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1 Copyright 2012 by ASME

Proceedings of the 9
th
International Pipeline Conference
IPC2012
September 24 28, 2012, Calgary, Alberta, Canada
IPC2012- 90225
ADDED VALUE OF COMPUTATIONAL FLUID DYNAMICS
IN OFFSHORE PIPELINE DESIGN

F. Van den Abeele
OCAS N.V.
Zelzate, Belgium
J. Vande Voorde
ArcelorMittal Global R&D Ghent
Zelzate, Belgium

F. Kara
Cranfield University
Cranfield, UK

ABSTRACT
The advent of high performance computing systems has
unlocked the promising potential of computational fluid
dynamics (CFD) to assist in the design, calculation and
optimisation of engineering structures. Indeed, CFD provides a
powerful and efficient means of evaluating flow mechanics and
predicting hydrodynamic loads on offshore structures. In this
paper, the added value of CFD in offshore pipeline design is
demonstrated with two practical case studies: stability of subsea
pipelines, and vortex induced vibrations in marine risers.

First, the stability of offshore pipelines in close proximity
to the seabed is studied. In traditional offshore pipeline design,
the on-bottom stability is governed by the Morisons equations.
According to this set of equations, offshore pipelines are
designed to satisfy two stability conditions: the submerged
weight of the pipe has to be greater than the lift force, and the
horizontal friction force should exceed the combined drag and
inertia forces. It is common practice to use fixed hydrodynamic
coefficients (drag, lift and inertia) to calculate the pipeline
stability, based on the assumption that the pipeline is either
trenched or in contact with the seabed. However, due to uneven
seabed topology and/or scouring, a gap may exist between the
pipe and the seafloor. In such a case, the force coefficients not
only depend on the relative gap between the pipe and the
seabed. Moreover, in unsteady oscillatory flow (induced by
waves), the time-dependent laminar or turbulent characteristics
of the boundary layers become important. In this paper, a CFD
model is presented to evaluate lift, drag and inertia forces
exerted on subsea pipelines to reveal the effect of boundary
proximity.

In the second application, turbulence modelling is applied
to predict vortex induced vibrations (VIV) in multiple marine
risers. One of the most important design requirements for
marine risers in (ultra)deep water is to limit the fatigue damage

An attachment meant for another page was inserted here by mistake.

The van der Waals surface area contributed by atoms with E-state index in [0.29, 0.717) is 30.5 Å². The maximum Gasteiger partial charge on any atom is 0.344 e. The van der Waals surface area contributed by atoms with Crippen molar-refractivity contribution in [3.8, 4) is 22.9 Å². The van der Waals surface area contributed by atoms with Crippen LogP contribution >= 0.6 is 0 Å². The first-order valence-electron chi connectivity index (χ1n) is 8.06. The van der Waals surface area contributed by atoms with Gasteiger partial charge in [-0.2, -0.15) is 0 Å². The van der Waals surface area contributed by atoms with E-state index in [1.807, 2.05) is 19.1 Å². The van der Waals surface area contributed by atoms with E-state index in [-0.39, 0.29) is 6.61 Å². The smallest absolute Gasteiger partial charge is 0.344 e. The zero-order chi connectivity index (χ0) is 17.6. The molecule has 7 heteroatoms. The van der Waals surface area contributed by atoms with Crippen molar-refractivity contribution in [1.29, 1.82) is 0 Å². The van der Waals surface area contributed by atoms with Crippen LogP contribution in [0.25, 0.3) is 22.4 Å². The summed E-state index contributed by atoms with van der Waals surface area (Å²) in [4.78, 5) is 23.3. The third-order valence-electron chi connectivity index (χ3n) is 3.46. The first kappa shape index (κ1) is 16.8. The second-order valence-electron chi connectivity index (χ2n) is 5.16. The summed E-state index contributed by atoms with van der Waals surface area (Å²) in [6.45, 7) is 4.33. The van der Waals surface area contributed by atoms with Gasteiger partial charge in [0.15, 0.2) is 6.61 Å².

caused by VIV. Even moderate currents can induce vortex
shedding, at a rate determined by the flow velocity. Each time a
vortex sheds, a force is generated in both the in-line and cross-

flow direction, causing an oscillatory multi-mode vibration.
Vortex induced vibration (VIV) can give rise to cyclic stresses
that might cause fatigue failure. For floating production
platforms in particular, there is a risk of interference between
adjacent production or export risers, or possibly between other
combinations of tendons, drilling risers and production risers.
Numerical simulations of fluid flow and vortex shedding allow
calculating the optimum spacing between multiple marine risers
in tandem arrangement.
COMPUTATIONAL FLUID DYNAMICS
Computational fluid dynamics (CFD) is an emerging field
of research with promising potential, and has been receiving
more and more attention from the offshore in the oil and gas
industry the last few years. A CFD solver typically uses a
generalized version of the Navier Stokes equations, solving for
the velocity field u and the pressure p. In its most general form
this set of equations comprises an energy balance, a continuity
equation expressing the conservation of mass, and an equation
for the conservation of momentum [4]. Assuming a constant
(seawater), the Navier Stokes equations reduce to the
formulation of incompressible Newtonian flow:

_
p
w
ou
ot
- v

|-pI

+p(vu +(vu)
1
)] +p
w
(u v

)u = F

u = u


In general, these equations are solved for the three-
dimensional flow field. In the present formulation, the velocity
field is taken as two-dimensional, i.e. u = (u, :).

When the fluid flows past a fixed cylinder like a marine
riser or an offshore pipeline, a region of disturbed flow is
formed, like schematically shown on Figure 1. In this
simulation of laminar flow, the free stream velocity is shown in
green. Lower velocities are depicted in blue, whereas yellow